Hoover wavered on taxes, first lowering them to stimulate spending and then raising them on the wealthy in 1932 to balance the budget, from 25% to 54%. Neither worked. He and Congress set up an unprecedented organization, the Reconstruction Finance Corporation (RFC) to bail out the banking industry through government loans and investments and create public works projects to spur employment by investing in utilities and infrastructure, including railroads. The RFC worked well eventually, bolstering FDR’s New Deal and helping to win World War II before being disbanded in 1957, but it didn’t help Hoover much toward the end of his first term. The RFC oversaw neither of two big public projects in the early 1930s. Boulder Dam (now Hoover Dam) was the biggest, but the Bureau of Reclamation contracted to have it built before the Depression. San Francisco’s Golden Gate Bridge was a state project financed by Bank of America in 1930 after its original municipal bond offering failed to attract other investors.
The RFC worked well as far as it went. For a while, the overall rate of bank failure fell from 70 to 1 per week and it saved one major Chicago bank, Central Republic. However, it wasn’t enough to turn around the overall economy and it didn’t start until early 1932, late in Hoover’s presidency. Bank failures were on the rise again by the time he left office. Still, the idea of government investing in, rather than simply bailing out, companies had a lasting impact. The TARP bank “bailouts” and General Motors’ bankruptcy re-organization of 2008-9 operated on that same principle. In both cases, the government earned its money back. In some ways, Hoover was less like his Republican predecessors Harding and Coolidge than he was his successor, Democrat Franklin Roosevelt, except that Hoover’s stimulus packages never got off the ground because of an obstinate Congress and the RFC was “too little, too late.”
As a private citizen, Hoover was a legendary humanitarian in his day, feeding millions in Europe after WWI from his own pocket and leading government-sanctioned relief efforts. The first president born west of the Mississippi, he was adopted by Iowa Quakers as an orphan, studied engineering at Stanford (in its first class), and was a successful mining engineer in Australia and China. Having survived the Boxer Rebellion in China (Chapter 3) to lead post-WWI relief efforts, Commerce Secretary Hoover fueled the prosperous 1920s through standardization in fields like communication and transportation. But since President Hoover resisted direct relief in the Depression, the public naturally turned on him, blaming him for not doing enough as they grew hungrier and angrier. Hoover callously said, “no one is starving.” They were, though. A few thousand even starved to death, and millions more went hungry and suffered from malnutrition. Unemployed people built ramshackle shantytowns out of wood scraps and paper they derisively named Hoovervilles. Symbolically, a fire gutted the West Wing of the White House on Christmas Eve, 1929.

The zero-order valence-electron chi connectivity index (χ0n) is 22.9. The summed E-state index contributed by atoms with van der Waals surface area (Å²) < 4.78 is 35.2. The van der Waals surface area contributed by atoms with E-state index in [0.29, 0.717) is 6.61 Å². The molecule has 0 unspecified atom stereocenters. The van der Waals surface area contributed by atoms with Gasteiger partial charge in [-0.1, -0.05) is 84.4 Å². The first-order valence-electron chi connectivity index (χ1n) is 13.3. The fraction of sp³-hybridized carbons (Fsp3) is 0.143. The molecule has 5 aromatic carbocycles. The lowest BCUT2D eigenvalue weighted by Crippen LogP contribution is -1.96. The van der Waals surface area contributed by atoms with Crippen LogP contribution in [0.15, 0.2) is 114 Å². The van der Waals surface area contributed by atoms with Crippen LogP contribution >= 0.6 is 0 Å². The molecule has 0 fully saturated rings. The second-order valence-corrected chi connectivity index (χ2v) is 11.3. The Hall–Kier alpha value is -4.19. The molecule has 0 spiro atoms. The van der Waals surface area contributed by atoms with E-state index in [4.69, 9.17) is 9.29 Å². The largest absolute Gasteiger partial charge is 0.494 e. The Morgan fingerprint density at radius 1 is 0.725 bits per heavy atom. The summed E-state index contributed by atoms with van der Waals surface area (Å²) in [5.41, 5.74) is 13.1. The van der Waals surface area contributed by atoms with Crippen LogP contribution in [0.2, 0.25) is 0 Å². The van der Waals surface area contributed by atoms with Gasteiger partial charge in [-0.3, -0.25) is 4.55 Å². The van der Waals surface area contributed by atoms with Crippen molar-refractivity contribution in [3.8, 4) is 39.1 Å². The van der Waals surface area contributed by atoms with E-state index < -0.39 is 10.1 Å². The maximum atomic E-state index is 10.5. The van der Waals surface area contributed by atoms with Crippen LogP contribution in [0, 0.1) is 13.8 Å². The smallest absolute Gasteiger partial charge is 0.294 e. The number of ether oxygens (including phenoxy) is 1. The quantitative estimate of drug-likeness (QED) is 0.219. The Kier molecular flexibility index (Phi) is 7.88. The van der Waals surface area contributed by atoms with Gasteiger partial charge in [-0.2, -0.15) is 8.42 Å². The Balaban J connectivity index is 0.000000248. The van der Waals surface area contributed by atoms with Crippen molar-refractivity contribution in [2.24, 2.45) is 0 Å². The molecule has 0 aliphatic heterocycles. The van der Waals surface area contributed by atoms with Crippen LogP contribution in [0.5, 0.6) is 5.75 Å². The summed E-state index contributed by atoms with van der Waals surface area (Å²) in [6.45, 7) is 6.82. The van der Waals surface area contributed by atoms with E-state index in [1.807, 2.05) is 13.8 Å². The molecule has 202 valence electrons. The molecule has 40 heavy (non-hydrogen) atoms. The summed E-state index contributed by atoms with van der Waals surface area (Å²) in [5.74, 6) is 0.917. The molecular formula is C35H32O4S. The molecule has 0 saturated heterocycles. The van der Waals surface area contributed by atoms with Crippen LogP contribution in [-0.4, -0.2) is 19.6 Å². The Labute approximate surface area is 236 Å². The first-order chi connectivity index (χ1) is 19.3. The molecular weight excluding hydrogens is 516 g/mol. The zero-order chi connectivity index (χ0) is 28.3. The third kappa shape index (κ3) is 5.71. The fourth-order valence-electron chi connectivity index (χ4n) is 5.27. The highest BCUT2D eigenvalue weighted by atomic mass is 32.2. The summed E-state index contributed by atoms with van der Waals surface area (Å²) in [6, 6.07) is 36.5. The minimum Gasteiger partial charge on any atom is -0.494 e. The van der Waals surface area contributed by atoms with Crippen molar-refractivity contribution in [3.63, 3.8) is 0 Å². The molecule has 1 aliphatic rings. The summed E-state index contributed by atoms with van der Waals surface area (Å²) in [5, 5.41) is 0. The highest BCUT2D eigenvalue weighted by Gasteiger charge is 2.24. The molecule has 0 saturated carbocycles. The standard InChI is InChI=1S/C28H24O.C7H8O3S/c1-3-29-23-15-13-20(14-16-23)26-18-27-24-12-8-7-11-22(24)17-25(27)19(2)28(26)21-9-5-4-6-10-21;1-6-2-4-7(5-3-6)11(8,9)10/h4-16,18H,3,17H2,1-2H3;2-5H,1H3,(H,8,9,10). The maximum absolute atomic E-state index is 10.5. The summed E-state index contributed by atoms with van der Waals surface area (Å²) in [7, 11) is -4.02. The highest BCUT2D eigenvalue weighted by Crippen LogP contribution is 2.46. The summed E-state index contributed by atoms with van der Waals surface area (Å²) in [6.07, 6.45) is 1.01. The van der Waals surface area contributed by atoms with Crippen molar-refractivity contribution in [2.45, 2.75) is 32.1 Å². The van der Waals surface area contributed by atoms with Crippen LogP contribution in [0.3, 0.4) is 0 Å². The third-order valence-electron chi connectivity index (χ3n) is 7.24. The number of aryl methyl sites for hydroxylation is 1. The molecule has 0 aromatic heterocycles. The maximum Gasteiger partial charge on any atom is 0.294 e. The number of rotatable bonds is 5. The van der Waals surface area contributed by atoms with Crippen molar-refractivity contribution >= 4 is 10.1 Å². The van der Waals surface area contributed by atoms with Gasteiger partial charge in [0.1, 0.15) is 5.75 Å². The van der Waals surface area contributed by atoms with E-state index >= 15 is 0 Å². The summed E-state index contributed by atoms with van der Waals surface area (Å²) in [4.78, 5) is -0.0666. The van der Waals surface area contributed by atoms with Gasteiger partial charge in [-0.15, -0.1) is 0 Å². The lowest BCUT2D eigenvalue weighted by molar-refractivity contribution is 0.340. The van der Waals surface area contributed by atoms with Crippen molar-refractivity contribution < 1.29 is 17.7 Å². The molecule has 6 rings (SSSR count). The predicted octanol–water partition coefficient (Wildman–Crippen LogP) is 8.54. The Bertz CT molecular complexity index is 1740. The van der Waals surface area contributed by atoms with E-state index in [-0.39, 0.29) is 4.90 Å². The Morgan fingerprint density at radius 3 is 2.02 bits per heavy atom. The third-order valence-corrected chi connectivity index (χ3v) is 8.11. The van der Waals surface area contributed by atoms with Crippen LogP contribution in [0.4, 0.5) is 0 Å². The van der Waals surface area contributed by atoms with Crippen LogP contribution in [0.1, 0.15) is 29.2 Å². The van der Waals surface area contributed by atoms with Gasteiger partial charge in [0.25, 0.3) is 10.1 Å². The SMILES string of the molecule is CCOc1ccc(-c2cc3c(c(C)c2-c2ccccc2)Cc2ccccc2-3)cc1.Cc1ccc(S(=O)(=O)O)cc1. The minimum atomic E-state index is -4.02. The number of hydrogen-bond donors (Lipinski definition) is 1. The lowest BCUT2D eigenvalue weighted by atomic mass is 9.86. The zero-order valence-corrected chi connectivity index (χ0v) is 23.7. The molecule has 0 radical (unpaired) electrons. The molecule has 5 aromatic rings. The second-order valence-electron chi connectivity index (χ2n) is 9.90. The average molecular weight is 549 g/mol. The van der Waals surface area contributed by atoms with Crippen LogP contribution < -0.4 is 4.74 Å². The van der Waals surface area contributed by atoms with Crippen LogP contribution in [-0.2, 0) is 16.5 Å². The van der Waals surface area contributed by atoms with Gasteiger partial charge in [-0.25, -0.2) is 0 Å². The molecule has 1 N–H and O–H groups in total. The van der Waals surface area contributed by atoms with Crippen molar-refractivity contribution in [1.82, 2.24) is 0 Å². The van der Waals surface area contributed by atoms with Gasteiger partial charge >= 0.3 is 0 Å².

Bonus Army March
The most famous Hoovervilles were in Washington, D.C. In the Bonus Army March, WWI veterans came to the capital demanding early payment of bonuses due 13 years later, in 1945 (see video below). They camped out on the Mall and in Anacostia Flats across the Potomac River while Congress debated the matter. The House of Representatives passed a resolution authorizing the payments but the Senate blocked it, explaining that the government didn’t have a $2 billion surplus on hand (~$38 billion today). Hoover ordered them evicted, which the police and Army did (see photo at the top of the chapter). Led by Douglas MacArthur, young soldiers burned and trampled encampments and turned fire-hoses and tear gas on their older veteran counterparts. MacArthur’s aid, future two-term president Dwight Eisenhower, tried to talk him out of it, saying “I told that dumb [S.O.B.] not to go down there.” A decade later, “Mac” and “Ike” led WWII Army troops in the Pacific and Europe, respectively.